First Review of Imagining the East, in Nova Religio, February 2021, Volume 24 Number 3

by W. Michael Ashcraft, Truman State University

This lengthy and thoughtful review appears in the current issue of Nova Religio, pp. 134-136. Re older and younger scholars, Patrick Bowen and I both contributed chapters, his directly and mine indirectly based on Letters to the Sage research. Here are the opening and closing paragraphs:

University of Copenhagen professors Tim Rudbøg and Erik Reenberg
Sand have edited a fine collection that sheds fresh light on the earliest
years of the Theosophical movement. The choice of contributors balances older and younger scholars very nicely. But be forewarned: the contributors assume that their readers know the debates among historians on early Theosophical history. The contributors demonstrate the truth of this assertion in the way they arrange the information in their chapters.
(p. 134)

In the third part of the book, contributors write about interactions
between Theosophists and Indian intellectuals in the important years
between the 1880s and India’s independence in 1947. Various movements among Indian thinkers and activists fed into the stream of the greater independence movement. Michael Bergunder explores Mohandas Gandhi’s relationship with Theosophists during his years in South Africa and in India until his death. Isaac Lubelsky considers the impact that Blavatsky had on Allan Octavian Hume, founder of the Indian National Congress. Sand traces the relationship between Theosophists and members of the Arya Samaj, a reform movement that promoted the Vedas as the basis for a renewed India. And K. Paul Johnson examines Theosophical figures involved in the Bengal Renaissance. This third part of the book contains persuasive arguments in favor of a new look at the role of Theosophists in the massive cultural and social changes leading up to Indian independence.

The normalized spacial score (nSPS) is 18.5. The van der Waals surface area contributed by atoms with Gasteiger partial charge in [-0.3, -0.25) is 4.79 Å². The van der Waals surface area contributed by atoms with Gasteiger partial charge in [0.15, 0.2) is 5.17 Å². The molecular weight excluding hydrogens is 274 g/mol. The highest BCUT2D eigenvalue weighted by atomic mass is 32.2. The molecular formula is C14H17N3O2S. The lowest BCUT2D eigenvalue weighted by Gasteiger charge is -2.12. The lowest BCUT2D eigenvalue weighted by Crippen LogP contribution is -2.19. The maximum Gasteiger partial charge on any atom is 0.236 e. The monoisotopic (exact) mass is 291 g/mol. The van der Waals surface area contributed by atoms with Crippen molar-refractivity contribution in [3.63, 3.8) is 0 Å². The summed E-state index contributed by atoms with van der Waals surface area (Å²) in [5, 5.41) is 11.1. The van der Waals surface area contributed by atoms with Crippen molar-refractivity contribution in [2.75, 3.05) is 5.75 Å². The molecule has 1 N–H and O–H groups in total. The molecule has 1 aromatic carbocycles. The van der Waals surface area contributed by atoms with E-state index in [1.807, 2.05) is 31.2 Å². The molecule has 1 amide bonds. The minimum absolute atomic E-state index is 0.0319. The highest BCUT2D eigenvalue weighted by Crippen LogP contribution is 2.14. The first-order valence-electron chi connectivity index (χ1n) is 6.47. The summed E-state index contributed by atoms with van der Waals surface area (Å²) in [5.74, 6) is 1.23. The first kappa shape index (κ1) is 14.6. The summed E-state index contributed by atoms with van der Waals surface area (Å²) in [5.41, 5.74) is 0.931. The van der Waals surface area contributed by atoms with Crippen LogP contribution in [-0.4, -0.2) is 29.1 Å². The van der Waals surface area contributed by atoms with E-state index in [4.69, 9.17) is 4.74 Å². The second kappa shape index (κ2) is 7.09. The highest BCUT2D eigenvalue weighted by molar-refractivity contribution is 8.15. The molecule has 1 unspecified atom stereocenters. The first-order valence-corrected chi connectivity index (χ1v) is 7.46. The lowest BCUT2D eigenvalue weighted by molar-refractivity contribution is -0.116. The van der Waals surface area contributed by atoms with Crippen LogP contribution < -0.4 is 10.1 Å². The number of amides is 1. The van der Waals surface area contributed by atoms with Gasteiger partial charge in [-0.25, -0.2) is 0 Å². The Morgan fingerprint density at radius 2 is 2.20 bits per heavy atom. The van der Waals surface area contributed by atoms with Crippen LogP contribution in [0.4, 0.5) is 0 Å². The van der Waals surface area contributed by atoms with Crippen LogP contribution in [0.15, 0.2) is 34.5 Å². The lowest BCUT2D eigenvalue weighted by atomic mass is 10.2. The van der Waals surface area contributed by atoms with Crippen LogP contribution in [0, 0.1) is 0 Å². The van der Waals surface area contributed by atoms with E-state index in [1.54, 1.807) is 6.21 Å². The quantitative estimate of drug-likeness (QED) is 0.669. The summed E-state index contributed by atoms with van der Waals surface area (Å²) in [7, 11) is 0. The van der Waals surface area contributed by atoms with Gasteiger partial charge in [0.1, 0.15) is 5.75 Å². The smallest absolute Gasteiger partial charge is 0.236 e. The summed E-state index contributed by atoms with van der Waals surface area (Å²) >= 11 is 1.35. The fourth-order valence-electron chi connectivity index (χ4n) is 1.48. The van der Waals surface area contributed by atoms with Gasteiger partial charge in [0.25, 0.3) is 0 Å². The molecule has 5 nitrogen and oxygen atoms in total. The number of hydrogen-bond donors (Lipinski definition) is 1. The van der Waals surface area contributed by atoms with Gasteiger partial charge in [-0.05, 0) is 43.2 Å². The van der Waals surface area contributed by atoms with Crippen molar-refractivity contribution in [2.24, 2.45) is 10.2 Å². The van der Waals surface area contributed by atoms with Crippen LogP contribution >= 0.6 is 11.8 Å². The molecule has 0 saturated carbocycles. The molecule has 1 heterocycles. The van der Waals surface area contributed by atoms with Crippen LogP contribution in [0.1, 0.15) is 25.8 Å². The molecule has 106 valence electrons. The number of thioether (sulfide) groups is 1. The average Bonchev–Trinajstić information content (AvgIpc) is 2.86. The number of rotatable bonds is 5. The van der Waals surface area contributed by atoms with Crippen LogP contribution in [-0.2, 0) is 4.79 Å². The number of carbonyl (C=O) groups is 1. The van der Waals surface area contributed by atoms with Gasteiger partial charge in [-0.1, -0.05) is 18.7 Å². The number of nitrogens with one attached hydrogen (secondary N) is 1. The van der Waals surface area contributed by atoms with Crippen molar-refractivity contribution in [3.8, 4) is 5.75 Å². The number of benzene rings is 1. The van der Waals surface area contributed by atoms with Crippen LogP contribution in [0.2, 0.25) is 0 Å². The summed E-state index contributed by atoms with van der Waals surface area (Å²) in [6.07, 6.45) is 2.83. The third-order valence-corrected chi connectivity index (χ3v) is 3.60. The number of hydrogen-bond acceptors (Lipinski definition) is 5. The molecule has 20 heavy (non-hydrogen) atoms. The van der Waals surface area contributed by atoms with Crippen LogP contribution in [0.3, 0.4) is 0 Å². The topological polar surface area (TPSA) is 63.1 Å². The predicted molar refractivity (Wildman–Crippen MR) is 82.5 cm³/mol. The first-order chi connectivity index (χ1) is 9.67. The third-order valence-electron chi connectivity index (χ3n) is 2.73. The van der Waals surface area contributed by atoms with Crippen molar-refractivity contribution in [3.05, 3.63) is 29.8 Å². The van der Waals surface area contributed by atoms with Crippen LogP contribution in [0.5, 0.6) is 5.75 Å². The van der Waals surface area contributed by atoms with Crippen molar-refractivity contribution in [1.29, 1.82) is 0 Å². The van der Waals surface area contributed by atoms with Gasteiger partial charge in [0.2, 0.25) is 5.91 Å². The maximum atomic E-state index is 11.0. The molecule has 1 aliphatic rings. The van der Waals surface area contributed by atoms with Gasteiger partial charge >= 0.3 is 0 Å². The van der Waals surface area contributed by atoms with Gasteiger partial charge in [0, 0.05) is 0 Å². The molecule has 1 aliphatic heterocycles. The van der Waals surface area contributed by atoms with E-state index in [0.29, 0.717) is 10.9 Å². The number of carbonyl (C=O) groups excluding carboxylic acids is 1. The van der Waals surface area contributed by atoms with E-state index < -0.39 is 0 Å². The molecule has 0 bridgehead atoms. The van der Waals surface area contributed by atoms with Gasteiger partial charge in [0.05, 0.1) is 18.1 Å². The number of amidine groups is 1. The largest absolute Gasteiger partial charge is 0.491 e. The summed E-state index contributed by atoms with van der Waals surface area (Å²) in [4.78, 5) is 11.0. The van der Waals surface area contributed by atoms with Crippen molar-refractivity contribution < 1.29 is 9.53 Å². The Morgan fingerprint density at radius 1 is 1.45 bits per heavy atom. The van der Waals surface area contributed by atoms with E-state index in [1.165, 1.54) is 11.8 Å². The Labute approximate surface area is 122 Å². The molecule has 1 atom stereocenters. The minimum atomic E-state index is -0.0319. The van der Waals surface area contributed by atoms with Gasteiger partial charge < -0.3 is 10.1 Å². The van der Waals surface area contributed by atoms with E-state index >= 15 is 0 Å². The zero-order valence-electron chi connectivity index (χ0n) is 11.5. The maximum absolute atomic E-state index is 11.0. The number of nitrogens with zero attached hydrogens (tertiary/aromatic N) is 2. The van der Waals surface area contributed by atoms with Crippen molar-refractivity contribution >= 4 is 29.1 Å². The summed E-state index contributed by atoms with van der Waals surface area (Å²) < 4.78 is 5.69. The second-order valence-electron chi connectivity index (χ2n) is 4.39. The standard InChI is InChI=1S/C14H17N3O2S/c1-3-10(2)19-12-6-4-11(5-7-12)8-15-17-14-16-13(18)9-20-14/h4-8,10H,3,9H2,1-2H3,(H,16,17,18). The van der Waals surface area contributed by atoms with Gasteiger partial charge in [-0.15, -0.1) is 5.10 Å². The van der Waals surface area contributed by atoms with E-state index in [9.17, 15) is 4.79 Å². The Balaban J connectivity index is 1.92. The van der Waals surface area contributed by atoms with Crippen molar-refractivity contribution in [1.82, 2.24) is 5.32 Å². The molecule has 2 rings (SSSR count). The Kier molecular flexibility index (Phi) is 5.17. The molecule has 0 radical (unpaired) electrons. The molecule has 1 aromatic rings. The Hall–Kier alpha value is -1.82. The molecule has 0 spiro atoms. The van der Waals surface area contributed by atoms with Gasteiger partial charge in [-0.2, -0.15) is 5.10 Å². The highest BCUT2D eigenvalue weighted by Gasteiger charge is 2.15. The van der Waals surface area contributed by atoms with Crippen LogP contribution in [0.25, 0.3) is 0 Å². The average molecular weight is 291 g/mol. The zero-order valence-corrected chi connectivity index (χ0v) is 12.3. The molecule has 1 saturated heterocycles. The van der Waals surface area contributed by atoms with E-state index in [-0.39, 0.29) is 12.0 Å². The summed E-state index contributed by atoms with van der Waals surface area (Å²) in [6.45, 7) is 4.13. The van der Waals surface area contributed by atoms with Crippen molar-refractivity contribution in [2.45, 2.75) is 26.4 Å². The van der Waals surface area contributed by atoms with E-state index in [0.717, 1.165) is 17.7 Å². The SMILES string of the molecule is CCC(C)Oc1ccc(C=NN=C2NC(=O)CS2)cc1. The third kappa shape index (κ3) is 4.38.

Imagining the East is a landmark collection. It could easily become one of the most important scholarly texts in the study of the Theosophical movement. Although its chronological scope does not extend past the first two decades of the twentieth century, the early years of the movement’s history are still considered the most important era of Theosophical development. There are still many questions about that era that have not been answered satisfactorily. Hopefully this book will inspire scholars to take a fresh look at older issues and conflicts.